“Kingsman: The Secret Service” (2015)



The first good movie of 2015. It’s a familiar premise: a secret society of undercover operatives, working for King and Country, taking on the worlds problems, with class and style. And then there’s the familiar “rough and tumble young recruit” angle. Yes, it’s been done before. But it’s been a long while since it’s been done with the level of class and style of “Kingsman.”

Let’s start with the cast. Colin Firth is impeccable as the lead agent who is training the new recruits. He’s posh, dignified, and completely lethal. I loved Connery’s “James Bond” but Firth has a seriousness to his spy character whereas Connery was somewhat more cheeky.

Michael Caine is the leader of The Kingsman. Say no more. Samuel L. Jackson is the evil mastermind bad guy. He plays a cross between Elon Musk and Kanye West and he has a diabolical plan to unleash on the planet.

Veteran character actor Mark Strong is second in command and as usual delivers. He was also in “Kick Ass” which Kingsman Writer/Director Matthew Vaughn also created. Mark Hammill has a couple of brief performances, see if you can spot him. Sofia Boutella is Jackson’s valet/assassin, Gazelle. A professional dancer, she carries out her duties with a lot of panache. Her character has prosthetics below the knee – equipped with knife blades, of course – which makes her fight scenes pretty interesting.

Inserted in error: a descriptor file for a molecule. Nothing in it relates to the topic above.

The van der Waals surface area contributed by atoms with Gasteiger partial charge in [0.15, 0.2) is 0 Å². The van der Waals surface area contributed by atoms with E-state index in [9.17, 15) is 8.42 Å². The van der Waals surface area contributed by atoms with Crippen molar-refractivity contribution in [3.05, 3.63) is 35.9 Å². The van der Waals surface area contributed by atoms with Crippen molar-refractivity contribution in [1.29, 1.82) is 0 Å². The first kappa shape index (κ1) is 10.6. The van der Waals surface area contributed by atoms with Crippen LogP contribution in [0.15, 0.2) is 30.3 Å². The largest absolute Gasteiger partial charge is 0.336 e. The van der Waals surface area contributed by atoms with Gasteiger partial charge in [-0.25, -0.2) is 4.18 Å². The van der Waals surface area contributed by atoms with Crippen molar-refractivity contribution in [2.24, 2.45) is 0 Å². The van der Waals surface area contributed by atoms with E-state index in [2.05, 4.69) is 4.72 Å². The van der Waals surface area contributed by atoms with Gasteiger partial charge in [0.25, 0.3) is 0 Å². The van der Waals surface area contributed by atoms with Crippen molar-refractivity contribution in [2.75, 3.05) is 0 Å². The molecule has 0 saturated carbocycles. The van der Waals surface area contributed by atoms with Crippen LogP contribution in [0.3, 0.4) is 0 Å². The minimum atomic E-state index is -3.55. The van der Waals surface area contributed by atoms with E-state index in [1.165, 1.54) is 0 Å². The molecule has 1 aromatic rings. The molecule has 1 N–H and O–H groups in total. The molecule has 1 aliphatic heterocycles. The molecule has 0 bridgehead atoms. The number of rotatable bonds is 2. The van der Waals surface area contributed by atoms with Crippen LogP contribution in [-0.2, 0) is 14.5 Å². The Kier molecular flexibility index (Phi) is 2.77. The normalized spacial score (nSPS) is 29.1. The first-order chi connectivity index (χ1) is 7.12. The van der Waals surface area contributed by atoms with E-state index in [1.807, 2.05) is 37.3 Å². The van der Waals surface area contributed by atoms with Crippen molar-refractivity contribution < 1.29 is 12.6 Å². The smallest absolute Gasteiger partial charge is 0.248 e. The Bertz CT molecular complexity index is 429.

The lead – the kid being turned into an agent – is played by Welsh newcomer Taron Egerton. He does a solid job and is convincing enough in the stunt work. He doesn’t overplay the “down on his luck kid” angle too much, so he really keeps his own identity as a character.

The fight scenes are wild. The members of the Kingsman fight and kill with utmost precision and efficiency. There’s no wasted motion. It’s not the bravado-filled stuff American audiences are used to, but it’s awesomely choreographed. The number of people offed per minute is staggering.

There’s the expected dry British humor throughout. Which may not appeal to everyone, but I like it. Jackson is completely over-the-top, but really they could have gone further with his character I felt. And then there’s the “let’s detonate the implants” scene. You’ll know it when you see it. The cast of Monty Python would be proud because this scene had to have been inspired by one of their sketches.

All in all this is a great, albeit subdued at times, action-comedy spy movie. It has real style, a great cast, and it’s superbly put together. The violence, when it happens, is pretty harsh. So if you’re looking for the “old style Bond movie” where killing is done more in the abstract, this one will put you off your crumpets.

And, as I just mentioned, there are parts of this movie where it’s more subdued. Getting to know the characters. Letting the actors do their thing and pull you into their world. This isn’t a Rambo flick, they take their time. If you get bored if there isn’t a car chase or gun going off every five minutes, you may find Kingsman a bit slow.

But overall I really enjoyed this movie. Definitely worth checking out.